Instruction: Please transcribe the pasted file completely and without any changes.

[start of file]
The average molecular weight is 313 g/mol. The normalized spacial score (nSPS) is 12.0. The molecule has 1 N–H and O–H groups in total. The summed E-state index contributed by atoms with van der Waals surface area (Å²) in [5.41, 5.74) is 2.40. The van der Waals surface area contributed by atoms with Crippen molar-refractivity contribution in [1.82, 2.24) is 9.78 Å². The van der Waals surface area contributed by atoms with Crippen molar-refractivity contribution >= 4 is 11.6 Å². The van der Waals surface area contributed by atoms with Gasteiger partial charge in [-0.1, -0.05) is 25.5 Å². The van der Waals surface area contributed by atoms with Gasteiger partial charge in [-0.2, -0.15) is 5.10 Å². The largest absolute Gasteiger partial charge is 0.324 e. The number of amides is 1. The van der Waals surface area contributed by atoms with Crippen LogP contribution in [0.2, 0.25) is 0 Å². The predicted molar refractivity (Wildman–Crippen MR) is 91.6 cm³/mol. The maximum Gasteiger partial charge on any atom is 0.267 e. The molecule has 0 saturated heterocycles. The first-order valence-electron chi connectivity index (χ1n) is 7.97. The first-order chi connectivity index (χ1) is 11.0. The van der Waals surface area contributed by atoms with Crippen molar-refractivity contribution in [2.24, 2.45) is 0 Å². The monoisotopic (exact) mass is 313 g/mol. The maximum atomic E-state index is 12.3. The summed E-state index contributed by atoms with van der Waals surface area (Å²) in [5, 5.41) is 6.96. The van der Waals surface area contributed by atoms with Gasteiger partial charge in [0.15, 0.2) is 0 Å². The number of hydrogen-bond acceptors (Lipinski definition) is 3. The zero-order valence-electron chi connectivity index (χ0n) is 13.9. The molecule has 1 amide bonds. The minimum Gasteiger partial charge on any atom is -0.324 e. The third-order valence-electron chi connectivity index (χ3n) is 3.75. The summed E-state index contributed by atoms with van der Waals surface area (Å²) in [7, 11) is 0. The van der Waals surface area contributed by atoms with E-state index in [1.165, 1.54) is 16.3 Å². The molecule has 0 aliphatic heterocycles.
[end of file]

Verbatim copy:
The average molecular weight is 313 g/mol. The normalized spacial score (nSPS) is 12.0. The molecule has 1 N–H and O–H groups in total. The summed E-state index contributed by atoms with van der Waals surface area (Å²) in [5.41, 5.74) is 2.40. The van der Waals surface area contributed by atoms with Crippen molar-refractivity contribution in [1.82, 2.24) is 9.78 Å². The van der Waals surface area contributed by atoms with Crippen molar-refractivity contribution >= 4 is 11.6 Å². The van der Waals surface area contributed by atoms with Gasteiger partial charge in [-0.1, -0.05) is 25.5 Å². The van der Waals surface area contributed by atoms with Gasteiger partial charge in [-0.2, -0.15) is 5.10 Å². The largest absolute Gasteiger partial charge is 0.324 e. The number of amides is 1. The van der Waals surface area contributed by atoms with Crippen LogP contribution in [0.2, 0.25) is 0 Å². The predicted molar refractivity (Wildman–Crippen MR) is 91.6 cm³/mol. The maximum Gasteiger partial charge on any atom is 0.267 e. The molecule has 0 saturated heterocycles. The first-order valence-electron chi connectivity index (χ1n) is 7.97. The first-order chi connectivity index (χ1) is 11.0. The van der Waals surface area contributed by atoms with Crippen molar-refractivity contribution in [2.24, 2.45) is 0 Å². The monoisotopic (exact) mass is 313 g/mol. The maximum atomic E-state index is 12.3. The summed E-state index contributed by atoms with van der Waals surface area (Å²) in [5, 5.41) is 6.96. The van der Waals surface area contributed by atoms with Gasteiger partial charge in [0.15, 0.2) is 0 Å². The number of hydrogen-bond acceptors (Lipinski definition) is 3. The zero-order valence-electron chi connectivity index (χ0n) is 13.9. The molecule has 1 amide bonds. The minimum Gasteiger partial charge on any atom is -0.324 e. The third-order valence-electron chi connectivity index (χ3n) is 3.75. The summed E-state index contributed by atoms with van der Waals surface area (Å²) in [7, 11) is 0. The van der Waals surface area contributed by atoms with E-state index in [1.165, 1.54) is 16.3 Å². The molecule has 0 aliphatic heterocycles.